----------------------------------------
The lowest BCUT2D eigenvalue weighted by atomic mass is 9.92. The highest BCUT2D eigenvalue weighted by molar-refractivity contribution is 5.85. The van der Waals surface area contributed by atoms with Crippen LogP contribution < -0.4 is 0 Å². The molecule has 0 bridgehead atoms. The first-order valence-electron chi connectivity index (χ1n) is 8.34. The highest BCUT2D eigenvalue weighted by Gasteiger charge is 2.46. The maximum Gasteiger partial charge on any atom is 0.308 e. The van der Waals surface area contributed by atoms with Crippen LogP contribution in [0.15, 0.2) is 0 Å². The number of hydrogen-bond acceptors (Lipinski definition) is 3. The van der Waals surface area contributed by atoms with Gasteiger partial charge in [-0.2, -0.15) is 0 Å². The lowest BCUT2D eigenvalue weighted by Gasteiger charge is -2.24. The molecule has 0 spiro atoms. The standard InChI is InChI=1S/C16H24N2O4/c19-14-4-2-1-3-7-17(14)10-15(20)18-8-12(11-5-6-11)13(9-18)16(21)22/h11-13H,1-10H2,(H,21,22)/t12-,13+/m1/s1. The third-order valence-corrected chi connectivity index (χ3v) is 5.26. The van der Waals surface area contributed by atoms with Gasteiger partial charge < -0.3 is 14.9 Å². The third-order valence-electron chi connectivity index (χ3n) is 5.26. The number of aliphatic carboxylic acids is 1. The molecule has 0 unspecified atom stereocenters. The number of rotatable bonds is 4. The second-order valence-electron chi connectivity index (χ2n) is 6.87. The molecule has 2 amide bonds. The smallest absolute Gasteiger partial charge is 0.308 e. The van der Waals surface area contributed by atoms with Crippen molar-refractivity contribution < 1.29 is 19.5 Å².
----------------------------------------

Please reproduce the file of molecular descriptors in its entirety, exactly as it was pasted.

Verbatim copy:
The lowest BCUT2D eigenvalue weighted by atomic mass is 9.92. The highest BCUT2D eigenvalue weighted by molar-refractivity contribution is 5.85. The van der Waals surface area contributed by atoms with Crippen LogP contribution < -0.4 is 0 Å². The molecule has 0 bridgehead atoms. The first-order valence-electron chi connectivity index (χ1n) is 8.34. The highest BCUT2D eigenvalue weighted by Gasteiger charge is 2.46. The maximum Gasteiger partial charge on any atom is 0.308 e. The van der Waals surface area contributed by atoms with Crippen LogP contribution in [0.15, 0.2) is 0 Å². The number of hydrogen-bond acceptors (Lipinski definition) is 3. The van der Waals surface area contributed by atoms with Gasteiger partial charge in [-0.2, -0.15) is 0 Å². The lowest BCUT2D eigenvalue weighted by Gasteiger charge is -2.24. The molecule has 0 spiro atoms. The standard InChI is InChI=1S/C16H24N2O4/c19-14-4-2-1-3-7-17(14)10-15(20)18-8-12(11-5-6-11)13(9-18)16(21)22/h11-13H,1-10H2,(H,21,22)/t12-,13+/m1/s1. The third-order valence-corrected chi connectivity index (χ3v) is 5.26. The van der Waals surface area contributed by atoms with Gasteiger partial charge < -0.3 is 14.9 Å². The third-order valence-electron chi connectivity index (χ3n) is 5.26. The number of aliphatic carboxylic acids is 1. The molecule has 0 unspecified atom stereocenters. The number of rotatable bonds is 4. The second-order valence-electron chi connectivity index (χ2n) is 6.87. The molecule has 2 amide bonds. The smallest absolute Gasteiger partial charge is 0.308 e. The van der Waals surface area contributed by atoms with Crippen molar-refractivity contribution < 1.29 is 19.5 Å².